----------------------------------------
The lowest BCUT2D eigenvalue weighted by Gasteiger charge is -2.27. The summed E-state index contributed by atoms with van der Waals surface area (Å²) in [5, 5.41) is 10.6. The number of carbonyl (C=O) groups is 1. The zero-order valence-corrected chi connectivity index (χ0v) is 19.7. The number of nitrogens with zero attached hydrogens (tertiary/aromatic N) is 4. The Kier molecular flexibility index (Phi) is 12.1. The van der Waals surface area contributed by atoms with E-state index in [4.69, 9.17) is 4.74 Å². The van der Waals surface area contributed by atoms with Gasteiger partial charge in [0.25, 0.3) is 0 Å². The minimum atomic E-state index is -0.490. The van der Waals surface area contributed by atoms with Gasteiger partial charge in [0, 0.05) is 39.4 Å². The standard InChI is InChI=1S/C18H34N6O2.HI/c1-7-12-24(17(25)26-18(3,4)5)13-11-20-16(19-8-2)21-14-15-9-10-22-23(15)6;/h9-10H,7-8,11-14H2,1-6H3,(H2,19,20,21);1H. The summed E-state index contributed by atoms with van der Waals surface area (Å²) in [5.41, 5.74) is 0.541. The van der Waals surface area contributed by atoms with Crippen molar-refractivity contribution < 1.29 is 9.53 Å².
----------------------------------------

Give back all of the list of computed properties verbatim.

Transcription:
The lowest BCUT2D eigenvalue weighted by Gasteiger charge is -2.27. The summed E-state index contributed by atoms with van der Waals surface area (Å²) in [5, 5.41) is 10.6. The number of carbonyl (C=O) groups is 1. The zero-order valence-corrected chi connectivity index (χ0v) is 19.7. The number of nitrogens with zero attached hydrogens (tertiary/aromatic N) is 4. The Kier molecular flexibility index (Phi) is 12.1. The van der Waals surface area contributed by atoms with E-state index in [4.69, 9.17) is 4.74 Å². The van der Waals surface area contributed by atoms with Gasteiger partial charge in [0.25, 0.3) is 0 Å². The minimum atomic E-state index is -0.490. The van der Waals surface area contributed by atoms with Gasteiger partial charge in [0, 0.05) is 39.4 Å². The standard InChI is InChI=1S/C18H34N6O2.HI/c1-7-12-24(17(25)26-18(3,4)5)13-11-20-16(19-8-2)21-14-15-9-10-22-23(15)6;/h9-10H,7-8,11-14H2,1-6H3,(H2,19,20,21);1H. The summed E-state index contributed by atoms with van der Waals surface area (Å²) in [5.41, 5.74) is 0.541. The van der Waals surface area contributed by atoms with Crippen molar-refractivity contribution < 1.29 is 9.53 Å².